Lubbock, the county seat of Lubbock County, is located at the approximate center of the county (at 33°35' N, 101°51' W) at an elevation of 3,256 feet above sea level. The city, the largest on the South Plains, is on Interstate Highway 27, 327 miles northwest of Dallas and 122 miles south of Amarillo. Lubbock was founded as a part of the movement westward onto the High Plains of Texas by ranchers and farmers. More directly it was the result of a compromise between two groups of town promoters, one led by Frank E. Wheelock and the other by W. E. Rayner. In the fall of 1890 these groups abandoned their settlements, known respectively as Old Lubbock and Monterey, and agreed on December 19 of that year to combine into the new settlement. In 1876 the county had been named for Thomas S. Lubbock, former Texas Ranger and brother of Francis R. Lubbock, governor of Texas during the Civil War. As early as 1884 a federal post office called Lubbock existed at George W. Singer's store in Yellow House Canyon, in the northern part of the present-day city.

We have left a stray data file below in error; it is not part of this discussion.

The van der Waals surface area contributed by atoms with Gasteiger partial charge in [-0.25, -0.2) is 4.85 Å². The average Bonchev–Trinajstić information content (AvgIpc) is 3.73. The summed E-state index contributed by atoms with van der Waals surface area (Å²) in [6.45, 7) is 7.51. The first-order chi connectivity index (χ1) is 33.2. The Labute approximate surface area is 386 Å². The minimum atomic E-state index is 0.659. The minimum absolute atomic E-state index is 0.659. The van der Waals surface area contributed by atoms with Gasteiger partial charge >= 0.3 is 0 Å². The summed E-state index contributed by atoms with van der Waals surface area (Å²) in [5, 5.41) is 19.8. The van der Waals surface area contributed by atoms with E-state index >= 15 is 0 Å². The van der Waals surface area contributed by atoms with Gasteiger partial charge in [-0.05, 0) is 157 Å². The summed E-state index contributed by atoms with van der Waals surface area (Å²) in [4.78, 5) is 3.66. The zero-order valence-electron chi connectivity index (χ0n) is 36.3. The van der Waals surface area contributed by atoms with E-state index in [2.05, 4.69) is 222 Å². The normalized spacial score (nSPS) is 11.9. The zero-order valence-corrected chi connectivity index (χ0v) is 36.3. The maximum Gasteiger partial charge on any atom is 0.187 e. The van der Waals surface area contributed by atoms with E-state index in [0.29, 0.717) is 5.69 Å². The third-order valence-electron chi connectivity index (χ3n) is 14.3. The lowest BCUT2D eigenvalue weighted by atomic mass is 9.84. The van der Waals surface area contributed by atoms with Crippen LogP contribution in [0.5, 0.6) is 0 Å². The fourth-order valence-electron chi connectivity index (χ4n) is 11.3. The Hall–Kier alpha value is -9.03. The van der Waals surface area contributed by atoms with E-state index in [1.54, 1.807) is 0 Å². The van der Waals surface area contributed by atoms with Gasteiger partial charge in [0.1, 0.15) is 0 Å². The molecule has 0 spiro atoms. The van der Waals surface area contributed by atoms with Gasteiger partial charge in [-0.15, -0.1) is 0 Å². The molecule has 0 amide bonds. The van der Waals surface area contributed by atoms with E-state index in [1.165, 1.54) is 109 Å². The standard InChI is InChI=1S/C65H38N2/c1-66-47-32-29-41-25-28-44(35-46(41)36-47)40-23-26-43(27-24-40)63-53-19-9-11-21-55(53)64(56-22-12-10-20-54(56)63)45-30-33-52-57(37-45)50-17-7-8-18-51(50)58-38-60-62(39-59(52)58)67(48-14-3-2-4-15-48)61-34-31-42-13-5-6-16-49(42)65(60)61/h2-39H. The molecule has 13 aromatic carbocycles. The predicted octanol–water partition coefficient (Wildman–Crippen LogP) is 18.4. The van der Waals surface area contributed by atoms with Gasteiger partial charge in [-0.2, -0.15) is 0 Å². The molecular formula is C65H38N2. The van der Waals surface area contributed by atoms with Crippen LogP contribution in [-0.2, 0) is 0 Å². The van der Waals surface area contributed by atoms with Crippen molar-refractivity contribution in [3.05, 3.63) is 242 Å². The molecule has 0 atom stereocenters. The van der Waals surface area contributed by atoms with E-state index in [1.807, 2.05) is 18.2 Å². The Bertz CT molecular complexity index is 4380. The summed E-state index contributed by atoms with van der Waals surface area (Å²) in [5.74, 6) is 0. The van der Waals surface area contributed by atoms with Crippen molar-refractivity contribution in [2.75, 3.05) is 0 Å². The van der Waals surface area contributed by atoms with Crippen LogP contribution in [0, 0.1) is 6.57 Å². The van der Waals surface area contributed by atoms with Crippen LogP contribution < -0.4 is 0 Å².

Adapted from the official Handbook of Texas, a state encyclopedia developed by the Texas State Historical Association (TSHA). It is an authoritative source of trusted historical records.
Lawrence L. Graves | © Texas State Historical Association
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